NATO leader: Egyptian unrest may hurt Europe

The unrest roiling countries such as Egypt and Tunisia could cause economic hardship in Europe and increase illegal immigration, NATO’s top official warned Monday.

Secretary-General Anders Fogh Rasmussen urged European governments that have sharply cut defense spending as they have trimmed their budgets to maintain their military capabilities.

The NATO leader said the unrest may harm local economies, spurring illegal migration to Europe.

Events in the Middle East and North Africa “serve as a timely reminder that we cannot take security for granted, even in our immediate neighborhood,” he said, urging European nations to keep their level of defense spending up.

The military alliance has so far refrained from commenting directly on the turmoil engulfing those two countries and other Western allies in the Middle East.

NATO cooperates closely with a group of friendly nations in the region, in a process known as the Mediterranean Dialogue. Besides Egypt and Tunisia, the group includes Algeria, Israel, Jordan Morocco and Mauritania. NATO also has a separate cooperation agreement with a number of Persian Gulf states.

“Therefore, it’s quite natural that we follow the situation in Egypt and other countries with great interest,” Fogh Rasmussen said.

“But I don’t consider the situation as a direct threat to NATO allies,” he said. The alliance has no intention of intervening in the crises, he said.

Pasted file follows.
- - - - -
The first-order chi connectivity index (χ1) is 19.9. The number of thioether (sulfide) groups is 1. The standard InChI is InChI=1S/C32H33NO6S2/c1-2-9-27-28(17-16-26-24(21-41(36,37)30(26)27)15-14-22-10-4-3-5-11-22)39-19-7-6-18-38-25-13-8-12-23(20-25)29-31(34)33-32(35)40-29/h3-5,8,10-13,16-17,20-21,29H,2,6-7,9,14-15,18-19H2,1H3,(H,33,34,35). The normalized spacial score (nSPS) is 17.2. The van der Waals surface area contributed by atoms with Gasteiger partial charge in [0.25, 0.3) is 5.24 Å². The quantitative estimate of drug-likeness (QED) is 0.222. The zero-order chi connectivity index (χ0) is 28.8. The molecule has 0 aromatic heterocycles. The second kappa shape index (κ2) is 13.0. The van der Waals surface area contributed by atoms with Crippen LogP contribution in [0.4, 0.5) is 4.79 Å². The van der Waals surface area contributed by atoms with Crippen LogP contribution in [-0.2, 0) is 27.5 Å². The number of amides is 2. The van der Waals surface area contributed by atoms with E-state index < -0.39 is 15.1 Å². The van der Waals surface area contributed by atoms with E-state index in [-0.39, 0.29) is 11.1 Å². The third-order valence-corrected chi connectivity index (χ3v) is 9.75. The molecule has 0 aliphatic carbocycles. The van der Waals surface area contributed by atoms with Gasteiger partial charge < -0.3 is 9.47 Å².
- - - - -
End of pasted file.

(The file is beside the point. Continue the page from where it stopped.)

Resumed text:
Fogh Rasmussen also warned that the instability could harm the Mideast peace process. He is scheduled to travel to Israel this week to address an annual conference on security and international issues.

Over the past two years, defense spending by NATO’s European members has shrunk by about $45 billion _ the equivalent of the entire annual defense budget of Germany, one of the alliance’s top-spending members.

As a result, the U.S. defense budget of nearly $700 billion accounts for nearly 75 percent of the total defense spending by NATO members. The combined military spending of all 26 European members is just above $220 billion.

“If we do not address these problems, we risk a divided and weaker Europe, increasingly adrift from the United States,” Fogh Rasmussen said.

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